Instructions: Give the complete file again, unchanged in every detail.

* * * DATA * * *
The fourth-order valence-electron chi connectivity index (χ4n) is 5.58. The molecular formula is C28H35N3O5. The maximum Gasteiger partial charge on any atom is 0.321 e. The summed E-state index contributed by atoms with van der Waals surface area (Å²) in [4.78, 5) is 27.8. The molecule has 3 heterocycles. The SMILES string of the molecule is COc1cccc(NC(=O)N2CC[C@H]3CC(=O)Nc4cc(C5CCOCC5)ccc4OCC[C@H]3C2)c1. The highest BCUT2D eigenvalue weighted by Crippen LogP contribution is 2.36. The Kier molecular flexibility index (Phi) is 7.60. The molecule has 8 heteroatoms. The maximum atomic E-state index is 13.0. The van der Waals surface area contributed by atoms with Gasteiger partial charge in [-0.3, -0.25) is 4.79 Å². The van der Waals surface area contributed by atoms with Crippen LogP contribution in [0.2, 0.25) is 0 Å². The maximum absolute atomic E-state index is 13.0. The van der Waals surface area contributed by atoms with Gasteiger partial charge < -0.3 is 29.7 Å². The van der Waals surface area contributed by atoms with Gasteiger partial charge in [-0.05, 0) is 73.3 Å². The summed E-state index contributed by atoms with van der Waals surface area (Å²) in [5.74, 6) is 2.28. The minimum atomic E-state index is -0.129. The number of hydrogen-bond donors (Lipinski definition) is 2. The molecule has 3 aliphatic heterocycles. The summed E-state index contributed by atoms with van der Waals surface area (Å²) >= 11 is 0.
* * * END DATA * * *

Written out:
The fourth-order valence-electron chi connectivity index (χ4n) is 5.58. The molecular formula is C28H35N3O5. The maximum Gasteiger partial charge on any atom is 0.321 e. The summed E-state index contributed by atoms with van der Waals surface area (Å²) in [4.78, 5) is 27.8. The molecule has 3 heterocycles. The SMILES string of the molecule is COc1cccc(NC(=O)N2CC[C@H]3CC(=O)Nc4cc(C5CCOCC5)ccc4OCC[C@H]3C2)c1. The highest BCUT2D eigenvalue weighted by Crippen LogP contribution is 2.36. The Kier molecular flexibility index (Phi) is 7.60. The molecule has 8 heteroatoms. The maximum atomic E-state index is 13.0. The van der Waals surface area contributed by atoms with Gasteiger partial charge in [-0.3, -0.25) is 4.79 Å². The van der Waals surface area contributed by atoms with Crippen LogP contribution in [0.2, 0.25) is 0 Å². The maximum absolute atomic E-state index is 13.0. The van der Waals surface area contributed by atoms with Gasteiger partial charge < -0.3 is 29.7 Å². The van der Waals surface area contributed by atoms with Gasteiger partial charge in [-0.05, 0) is 73.3 Å². The summed E-state index contributed by atoms with van der Waals surface area (Å²) in [5.74, 6) is 2.28. The minimum atomic E-state index is -0.129. The number of hydrogen-bond donors (Lipinski definition) is 2. The molecule has 3 aliphatic heterocycles. The summed E-state index contributed by atoms with van der Waals surface area (Å²) >= 11 is 0.